Unmanned drone technology for mining trucks in Australia

The largest iron-ore mine in Australia will take a leap in efficiency starting next April: 10 automated trucks, one remote driver.

With demand from China and other steel-hungry industrializing economies rising, the massive trucks—programmed to haul ore and waste around the pit using the global positioning system—are part of a push by Rio Tinto PLC to to adopt automated technology to cut costs and ramp up production even in the face of a labor shortage.

Traveling precise routes around Yandicoogina mine and operating 24 hours a day, the trucks will be under the supervision of a single worker in a portable office at the mine, backed up by a control center in Perth that oversees all of the company’s 14 mines, as well as its rail lines and ports, in the distant Pilbara region of Australia’s northwest.

Rio Tinto, which last year said it didn’t have enough truck drivers, drillers or locomotive drivers, is alone among the major iron-ore producers in the Pilbara to adopt the experimental technology. But the Anglo-Australian company says it is confident the autonomous trucks, trains and drill rigs it is testing are creating efficiencies and helping it meet aggressive output targets.

Rio Tinto has been giving the automated trucks a trial at another mine, West Angelas, since late 2008, using five of them to haul waste. It said Wednesday it plans to double its fleet and deploy the trucks to Yandicoogina, where they will carry not just waste but the valuable ore.

“There’s nothing weirder than seeing one of these giant trucks with no driver in it,” said Karen Halbert, a spokeswoman for the company. “They even honk their horn before they back up.”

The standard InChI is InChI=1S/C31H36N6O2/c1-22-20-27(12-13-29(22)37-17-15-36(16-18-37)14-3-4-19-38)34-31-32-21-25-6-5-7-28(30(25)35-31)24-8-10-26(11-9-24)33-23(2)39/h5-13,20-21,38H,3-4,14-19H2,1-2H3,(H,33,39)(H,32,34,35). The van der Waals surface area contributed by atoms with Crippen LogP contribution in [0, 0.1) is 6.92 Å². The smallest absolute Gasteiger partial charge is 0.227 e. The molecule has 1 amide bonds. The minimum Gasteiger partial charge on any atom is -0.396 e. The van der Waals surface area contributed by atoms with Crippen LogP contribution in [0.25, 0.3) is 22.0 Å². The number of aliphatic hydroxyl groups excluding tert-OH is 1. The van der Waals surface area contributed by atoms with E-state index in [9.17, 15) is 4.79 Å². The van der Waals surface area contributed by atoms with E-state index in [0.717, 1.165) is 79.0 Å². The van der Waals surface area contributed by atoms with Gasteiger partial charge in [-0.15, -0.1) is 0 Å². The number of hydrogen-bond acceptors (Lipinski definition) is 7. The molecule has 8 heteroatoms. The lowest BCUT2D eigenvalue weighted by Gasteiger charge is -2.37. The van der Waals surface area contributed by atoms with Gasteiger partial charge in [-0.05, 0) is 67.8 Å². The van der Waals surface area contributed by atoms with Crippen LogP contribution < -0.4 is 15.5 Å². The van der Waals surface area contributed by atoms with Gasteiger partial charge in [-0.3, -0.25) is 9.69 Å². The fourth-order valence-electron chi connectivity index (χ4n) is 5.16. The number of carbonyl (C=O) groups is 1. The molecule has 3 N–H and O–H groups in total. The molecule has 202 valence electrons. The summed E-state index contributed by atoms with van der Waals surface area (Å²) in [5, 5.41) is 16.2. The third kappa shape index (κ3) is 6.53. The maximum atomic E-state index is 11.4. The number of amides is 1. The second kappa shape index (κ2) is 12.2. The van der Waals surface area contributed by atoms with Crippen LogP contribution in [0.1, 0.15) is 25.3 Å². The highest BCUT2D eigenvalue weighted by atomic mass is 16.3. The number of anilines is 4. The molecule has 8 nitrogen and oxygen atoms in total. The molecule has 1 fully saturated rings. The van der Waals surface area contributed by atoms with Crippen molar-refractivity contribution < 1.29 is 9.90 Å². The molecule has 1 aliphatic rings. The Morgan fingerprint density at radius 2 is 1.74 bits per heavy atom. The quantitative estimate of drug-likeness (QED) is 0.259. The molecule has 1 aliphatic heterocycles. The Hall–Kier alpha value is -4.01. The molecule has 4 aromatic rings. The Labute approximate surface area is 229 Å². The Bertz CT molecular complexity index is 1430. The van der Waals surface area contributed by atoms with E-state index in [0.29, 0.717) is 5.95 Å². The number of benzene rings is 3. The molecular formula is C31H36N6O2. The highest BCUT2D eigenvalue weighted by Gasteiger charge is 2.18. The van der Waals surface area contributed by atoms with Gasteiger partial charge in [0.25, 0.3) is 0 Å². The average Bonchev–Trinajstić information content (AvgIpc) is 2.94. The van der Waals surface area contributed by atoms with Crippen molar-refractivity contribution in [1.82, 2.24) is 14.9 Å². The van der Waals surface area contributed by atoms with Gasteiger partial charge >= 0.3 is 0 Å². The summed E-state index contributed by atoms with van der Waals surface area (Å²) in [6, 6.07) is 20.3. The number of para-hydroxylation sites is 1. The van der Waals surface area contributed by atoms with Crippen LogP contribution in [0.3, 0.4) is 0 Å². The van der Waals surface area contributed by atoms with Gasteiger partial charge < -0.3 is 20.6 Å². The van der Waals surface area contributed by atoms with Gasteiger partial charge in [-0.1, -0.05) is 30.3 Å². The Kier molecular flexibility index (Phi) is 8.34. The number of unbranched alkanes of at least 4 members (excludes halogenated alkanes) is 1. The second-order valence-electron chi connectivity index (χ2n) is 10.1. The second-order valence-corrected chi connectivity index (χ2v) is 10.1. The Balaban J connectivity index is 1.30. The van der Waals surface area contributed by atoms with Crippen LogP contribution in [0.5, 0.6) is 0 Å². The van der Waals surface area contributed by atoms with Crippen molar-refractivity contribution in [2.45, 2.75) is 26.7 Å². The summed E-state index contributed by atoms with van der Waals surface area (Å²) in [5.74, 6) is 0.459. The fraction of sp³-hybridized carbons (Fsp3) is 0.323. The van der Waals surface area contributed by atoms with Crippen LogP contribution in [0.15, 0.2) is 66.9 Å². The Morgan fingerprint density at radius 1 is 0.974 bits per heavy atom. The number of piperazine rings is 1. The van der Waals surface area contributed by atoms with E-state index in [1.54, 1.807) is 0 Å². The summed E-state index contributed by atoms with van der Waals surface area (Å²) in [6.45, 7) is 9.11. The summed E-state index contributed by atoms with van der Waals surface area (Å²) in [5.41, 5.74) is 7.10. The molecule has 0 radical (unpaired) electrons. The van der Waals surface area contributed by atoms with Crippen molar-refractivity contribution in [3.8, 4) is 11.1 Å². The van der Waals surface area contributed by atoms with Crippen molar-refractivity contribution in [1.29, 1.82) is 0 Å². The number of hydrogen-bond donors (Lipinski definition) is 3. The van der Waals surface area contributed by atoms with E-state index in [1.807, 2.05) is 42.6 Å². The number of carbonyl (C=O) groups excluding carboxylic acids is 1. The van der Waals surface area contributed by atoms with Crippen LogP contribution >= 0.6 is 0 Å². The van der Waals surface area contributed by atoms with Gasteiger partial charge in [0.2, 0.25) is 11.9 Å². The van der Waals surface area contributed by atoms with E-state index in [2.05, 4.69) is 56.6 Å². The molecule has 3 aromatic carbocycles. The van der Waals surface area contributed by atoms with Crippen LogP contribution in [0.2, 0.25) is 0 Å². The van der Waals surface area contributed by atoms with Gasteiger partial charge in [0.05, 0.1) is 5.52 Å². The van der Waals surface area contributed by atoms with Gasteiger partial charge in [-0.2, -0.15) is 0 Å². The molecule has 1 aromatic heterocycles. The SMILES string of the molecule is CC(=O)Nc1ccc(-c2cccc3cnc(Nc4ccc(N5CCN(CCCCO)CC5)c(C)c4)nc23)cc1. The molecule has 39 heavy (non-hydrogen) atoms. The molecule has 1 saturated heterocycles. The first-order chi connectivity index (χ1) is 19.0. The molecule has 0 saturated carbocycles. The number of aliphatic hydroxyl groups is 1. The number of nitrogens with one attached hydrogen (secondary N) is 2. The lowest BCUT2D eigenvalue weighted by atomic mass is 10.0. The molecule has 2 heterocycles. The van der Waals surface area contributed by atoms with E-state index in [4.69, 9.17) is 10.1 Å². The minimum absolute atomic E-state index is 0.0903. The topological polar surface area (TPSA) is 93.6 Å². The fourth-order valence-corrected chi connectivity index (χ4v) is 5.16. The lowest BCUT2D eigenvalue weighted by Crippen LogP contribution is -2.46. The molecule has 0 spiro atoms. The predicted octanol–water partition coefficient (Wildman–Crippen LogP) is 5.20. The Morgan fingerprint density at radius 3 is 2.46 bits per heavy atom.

The trucks are built by Tokyo-based Komatsu Ltd., which has also supplied the vehicles to Corporación Nacional del Cobre for a copper mine in Chile. They stand close to seven meters tall and can carry more than 290,000 kilograms, driven by a 16- or 18-cylinder engine churning out about 3,500 horsepower.

“They won’t work for every mine or for every pit, but can add significant value as part of our expansion,” Sam Walsh, chief executive of the iron-ore business, told a business lunch in Melbourne last week.

From Perth, some 1,500 kilometers away, a team of about 400 supervisors synchronizes and coordinates the Pilbara mines as well Rio Tinto’s 14,000 kilometers of rail and three ports in the region. Like technicians overseeing Formula 1 cars during a race, they receive information from the trucks to keep on top of problems and help schedule maintenance.

“The center looks like a NASA control room,” Mr. Walsh said, referring to the National Aeronautics and Space Administration in the U.S. “Indeed, I’ve been told it’s better than NASA,” he added.

London-headquartered Rio plans to invest almost US$15 billion to expand annual iron-ore output in the Pilbara to 333 million metric tons by 2015, from 239 million tons last year. In addition to the automated trucks, Mr. Walsh said, Rio is testing drill rigs programmed to position blast holes, analyze rock samples during drilling and coordinate with a vehicle for deliveries of explosives. Trials have been completed on automated trains, each stretching for 2.5 kilometers with 234 ore cars. Each car carries 100 tons of ore.

Mr. Walsh says the automation won’t mean cuts to Rio’s work force [subscription link], though it will change the nature of some jobs, many of which will be away from mine sites—”giving people greater living and working options and attracting more talent.”

The work force to operate the 14 mines in the Pilbara, which now numbers more than 14,500, will climb by about 6,000 as production increases, he said.

Human oversight is available inside a more-or-less pleasant control room in an air conditioned trailer: one superviser for every ten trucks.

This provokes more thought about self-directed vehicles as DARPA experiments proceed, Drone aircraft replace warbirds requiring pilots – and, of course, Google’s driverless Priuses.

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